News, Culture & Society

Taliban is intensifying hunt for Afghans who worked for US and UK, UN warns

Taliban is intensifying hunt for Afghans who worked for US and UK as they go door-to-door to threaten relatives, UN report warns despite the terror group’s claims of an ‘amnesty’

  • Jihadists are threatening families of those who have gone into hiding
  • UN dossier warns the militants are ‘arresting and threatening to kill’ relatives 
  • They are also stopping others trying to leave from Kabul airport
  • The are reports of officials who have been shot dead after surrendering 

Taliban militants are intensifying their hunt for people who worked with UK, US and Nato forces in Afghanistan, according to a confidential report to the UN.

Jihadists are going door-to-door to threaten relatives of civil servants, interpreters and other consular staff, while other militants are even stopping people outside Kabul airport.

Despite the Taliban’s claims of an ‘amnesty’, terrifying video today showed fighters spraying assault rifle bullets just yards away from women and children gathered at the airport’s perimeter. 

The UN dossier leaked to The New York Times says the Taliban are ‘arresting and/or threatening to kill or arrest family members of target individuals unless they surrender themselves to the Taliban.’

It was filed to the UN by the Norwegian Center for Global Analyses, a group which provides intelligence on global conflicts.

Taliban fighters display their flag on patrol in Kabul on Thursday as UN report warns they are going door-to-door to threaten relatives of those who worked for US and UK

A Taliban fighter walks past a defaced poster of a woman outside a closed shop in Kabul

A Taliban fighter walks past a defaced poster of a woman outside a closed shop in Kabul

It contained a letter dated August 16 from the Taliban to a senior counter-terror official in Afghanistan who had worked alongside the US and British officials.

The letter ordered the man to report to the Military and Intelligence Commission of the Islamic Emirate of Afghanistan in Kabul. If he failed to do so, it warned that his family ‘will be treated based on Shariah law.’ 

Senior Afghan officials told The Telegraph they have been forced into ‘deep hiding’ to avoid the marauding fighters who they suspect have gained access to government employee databases.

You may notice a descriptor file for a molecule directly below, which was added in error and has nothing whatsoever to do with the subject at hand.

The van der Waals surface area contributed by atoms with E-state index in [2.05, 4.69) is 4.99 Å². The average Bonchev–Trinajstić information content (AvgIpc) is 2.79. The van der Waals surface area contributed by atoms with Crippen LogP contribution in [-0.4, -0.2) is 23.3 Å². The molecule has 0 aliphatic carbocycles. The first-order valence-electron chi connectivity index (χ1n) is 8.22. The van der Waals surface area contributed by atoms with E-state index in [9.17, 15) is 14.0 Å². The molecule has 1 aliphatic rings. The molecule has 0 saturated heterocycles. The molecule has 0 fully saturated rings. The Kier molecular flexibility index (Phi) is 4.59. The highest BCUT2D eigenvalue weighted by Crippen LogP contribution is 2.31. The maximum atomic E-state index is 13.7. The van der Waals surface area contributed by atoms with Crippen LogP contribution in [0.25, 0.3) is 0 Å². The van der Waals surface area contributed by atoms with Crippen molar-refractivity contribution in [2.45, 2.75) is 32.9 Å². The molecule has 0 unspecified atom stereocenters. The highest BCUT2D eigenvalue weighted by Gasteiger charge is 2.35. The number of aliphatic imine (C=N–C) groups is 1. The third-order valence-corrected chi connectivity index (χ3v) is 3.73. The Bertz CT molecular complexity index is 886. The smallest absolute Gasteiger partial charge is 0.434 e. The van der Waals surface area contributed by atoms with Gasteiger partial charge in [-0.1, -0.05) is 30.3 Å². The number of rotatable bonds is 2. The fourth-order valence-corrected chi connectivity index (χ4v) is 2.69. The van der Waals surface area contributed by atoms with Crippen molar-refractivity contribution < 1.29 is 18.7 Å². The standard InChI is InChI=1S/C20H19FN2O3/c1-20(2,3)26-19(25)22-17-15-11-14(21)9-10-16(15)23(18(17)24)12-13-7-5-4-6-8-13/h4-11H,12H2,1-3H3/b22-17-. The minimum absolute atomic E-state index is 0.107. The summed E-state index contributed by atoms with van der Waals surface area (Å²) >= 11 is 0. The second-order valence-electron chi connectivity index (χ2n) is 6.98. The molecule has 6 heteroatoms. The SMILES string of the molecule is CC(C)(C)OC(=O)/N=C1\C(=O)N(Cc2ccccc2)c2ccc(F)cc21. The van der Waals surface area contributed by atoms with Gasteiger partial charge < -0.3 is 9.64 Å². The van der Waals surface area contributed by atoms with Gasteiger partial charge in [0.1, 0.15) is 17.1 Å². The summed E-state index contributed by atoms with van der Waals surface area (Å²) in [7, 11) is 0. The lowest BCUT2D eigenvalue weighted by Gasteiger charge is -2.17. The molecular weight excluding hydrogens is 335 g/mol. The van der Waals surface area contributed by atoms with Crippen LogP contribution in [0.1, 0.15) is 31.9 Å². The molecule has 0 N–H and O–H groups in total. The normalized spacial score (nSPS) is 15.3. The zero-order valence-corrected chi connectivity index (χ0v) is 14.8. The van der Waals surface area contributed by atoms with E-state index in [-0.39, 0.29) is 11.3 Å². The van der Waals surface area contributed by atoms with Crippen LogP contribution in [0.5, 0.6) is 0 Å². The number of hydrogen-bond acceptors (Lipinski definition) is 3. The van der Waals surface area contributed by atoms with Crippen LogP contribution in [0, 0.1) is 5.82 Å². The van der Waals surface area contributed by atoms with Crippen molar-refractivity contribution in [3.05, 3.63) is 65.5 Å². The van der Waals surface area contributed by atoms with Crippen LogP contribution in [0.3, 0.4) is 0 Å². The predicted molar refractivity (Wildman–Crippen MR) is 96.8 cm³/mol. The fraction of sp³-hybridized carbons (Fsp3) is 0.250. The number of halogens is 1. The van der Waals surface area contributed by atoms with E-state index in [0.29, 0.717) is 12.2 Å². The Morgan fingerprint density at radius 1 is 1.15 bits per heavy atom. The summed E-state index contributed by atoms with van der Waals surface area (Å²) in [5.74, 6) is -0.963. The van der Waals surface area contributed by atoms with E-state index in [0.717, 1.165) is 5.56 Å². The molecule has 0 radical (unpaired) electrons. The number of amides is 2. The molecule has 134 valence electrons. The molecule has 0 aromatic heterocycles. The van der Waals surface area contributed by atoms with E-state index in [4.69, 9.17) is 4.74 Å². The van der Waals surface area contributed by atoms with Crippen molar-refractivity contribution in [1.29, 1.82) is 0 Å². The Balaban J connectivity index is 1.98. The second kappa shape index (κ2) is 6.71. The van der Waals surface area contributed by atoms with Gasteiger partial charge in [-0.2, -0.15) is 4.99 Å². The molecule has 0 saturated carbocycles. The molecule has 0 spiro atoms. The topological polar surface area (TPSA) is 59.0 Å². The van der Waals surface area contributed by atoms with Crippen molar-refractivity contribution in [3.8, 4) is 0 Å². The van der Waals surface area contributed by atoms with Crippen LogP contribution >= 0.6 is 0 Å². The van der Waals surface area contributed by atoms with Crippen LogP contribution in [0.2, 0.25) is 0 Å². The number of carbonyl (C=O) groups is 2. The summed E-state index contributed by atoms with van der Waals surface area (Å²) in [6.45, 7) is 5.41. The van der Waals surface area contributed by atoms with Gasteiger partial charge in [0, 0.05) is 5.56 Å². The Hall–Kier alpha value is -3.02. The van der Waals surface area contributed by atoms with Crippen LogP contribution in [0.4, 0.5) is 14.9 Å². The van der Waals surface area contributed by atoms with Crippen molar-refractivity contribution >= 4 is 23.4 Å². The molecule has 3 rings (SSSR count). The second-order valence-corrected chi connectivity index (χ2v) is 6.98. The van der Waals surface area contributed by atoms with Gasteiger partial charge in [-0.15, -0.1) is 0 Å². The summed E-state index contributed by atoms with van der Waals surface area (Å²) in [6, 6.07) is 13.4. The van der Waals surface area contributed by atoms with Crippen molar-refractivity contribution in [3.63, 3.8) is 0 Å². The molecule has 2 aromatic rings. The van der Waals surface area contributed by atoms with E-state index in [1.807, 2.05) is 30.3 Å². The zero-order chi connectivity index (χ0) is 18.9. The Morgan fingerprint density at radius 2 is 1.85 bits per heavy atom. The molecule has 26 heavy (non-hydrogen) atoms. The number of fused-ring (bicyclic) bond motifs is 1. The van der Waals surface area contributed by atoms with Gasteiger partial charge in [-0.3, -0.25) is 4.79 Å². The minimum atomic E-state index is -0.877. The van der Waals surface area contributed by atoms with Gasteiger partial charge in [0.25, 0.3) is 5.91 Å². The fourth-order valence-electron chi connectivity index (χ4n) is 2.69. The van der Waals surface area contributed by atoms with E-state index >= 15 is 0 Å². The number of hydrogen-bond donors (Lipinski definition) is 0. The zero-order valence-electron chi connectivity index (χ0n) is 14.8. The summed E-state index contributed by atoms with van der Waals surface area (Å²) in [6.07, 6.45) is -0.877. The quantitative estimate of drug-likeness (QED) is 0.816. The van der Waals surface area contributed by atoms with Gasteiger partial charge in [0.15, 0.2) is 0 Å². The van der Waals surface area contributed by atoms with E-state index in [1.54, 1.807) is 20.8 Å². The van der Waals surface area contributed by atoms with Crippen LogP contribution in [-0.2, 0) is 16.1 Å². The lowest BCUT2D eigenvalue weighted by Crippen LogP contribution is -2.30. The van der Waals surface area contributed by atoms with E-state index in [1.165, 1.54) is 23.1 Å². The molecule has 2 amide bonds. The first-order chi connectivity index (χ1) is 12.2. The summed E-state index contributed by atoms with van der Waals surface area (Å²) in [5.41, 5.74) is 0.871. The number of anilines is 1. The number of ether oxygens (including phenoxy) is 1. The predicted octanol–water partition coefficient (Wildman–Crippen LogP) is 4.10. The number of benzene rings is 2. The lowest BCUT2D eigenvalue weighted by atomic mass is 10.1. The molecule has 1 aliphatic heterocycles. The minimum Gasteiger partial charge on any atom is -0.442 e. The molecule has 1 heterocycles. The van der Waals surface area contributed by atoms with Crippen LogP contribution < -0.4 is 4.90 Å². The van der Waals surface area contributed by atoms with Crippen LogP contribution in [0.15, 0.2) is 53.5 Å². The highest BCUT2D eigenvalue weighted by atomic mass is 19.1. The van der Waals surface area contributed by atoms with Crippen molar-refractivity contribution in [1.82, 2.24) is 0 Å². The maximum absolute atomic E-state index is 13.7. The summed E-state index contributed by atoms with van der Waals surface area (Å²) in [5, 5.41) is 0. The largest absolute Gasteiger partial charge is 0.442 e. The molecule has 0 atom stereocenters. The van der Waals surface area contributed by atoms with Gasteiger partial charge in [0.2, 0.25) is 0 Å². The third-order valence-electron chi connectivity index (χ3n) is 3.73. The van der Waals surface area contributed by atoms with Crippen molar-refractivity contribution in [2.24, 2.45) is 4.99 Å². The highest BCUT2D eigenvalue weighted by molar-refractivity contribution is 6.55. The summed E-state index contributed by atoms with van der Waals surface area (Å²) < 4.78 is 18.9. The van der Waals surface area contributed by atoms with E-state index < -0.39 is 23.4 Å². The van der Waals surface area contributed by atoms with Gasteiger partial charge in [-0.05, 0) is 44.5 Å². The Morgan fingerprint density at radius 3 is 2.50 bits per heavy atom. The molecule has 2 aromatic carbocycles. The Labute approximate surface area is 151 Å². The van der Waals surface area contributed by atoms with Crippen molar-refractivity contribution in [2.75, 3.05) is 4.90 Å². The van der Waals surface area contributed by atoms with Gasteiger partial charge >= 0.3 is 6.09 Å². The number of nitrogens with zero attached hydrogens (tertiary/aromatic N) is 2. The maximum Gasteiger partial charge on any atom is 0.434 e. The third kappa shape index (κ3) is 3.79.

Earlier this week, former British Army officers told the same paper that hundreds of elite Afghan soldiers had gone into hiding and were trying to flee the country.

The units were made up of the Taliban’s most feared enemies and there are fears that they are intent on exacting revenge.

Already, harrowing footage has emerged of the jihadists carrying out brutal executions of former government officials who surrendered. 

A video circulating on social media purports to show the chief of security for Baghis province, Haji Mullah Achakzai, being slaughtered by machine gun fire.

The militants continue to fire rounds into his head even when it is clear that he is dead.

Mr Achakzai had reportedly surrendered to their commander a few days ago.

Another senior figure in the former government, who spoke to The Telegraph anonymously, said that he had been targeted for his view that women and girls should be educated.

When Kabul fell on Sunday, militants visited his home and he was questioned without threats.



Taliban gunmen open fire at crowds outside Kabul airport today as westerners and visa holders say they cannot get inside because of ‘huge crowds’ of ‘terrified locals’ 

But since Tuesday, when the Taliban gave a press conference proclaiming an amnesty, he became aware that the opposite was true and chose to go into hiding.

Since then, he has learned that the jihadists have visited his house more than a dozen times in the last three days, asking his family for information. 

‘My house [has] now become probably their hourly point of search and my kids are deeply terrified,’ he told the paper. ‘The moment they knock at the door all kids start crying. They think they will be killed.’ 

He said he did not qualify for the UK’s Afghan Relocations and Assistance Policy (ARAP) because he had not been formally employed by the British government.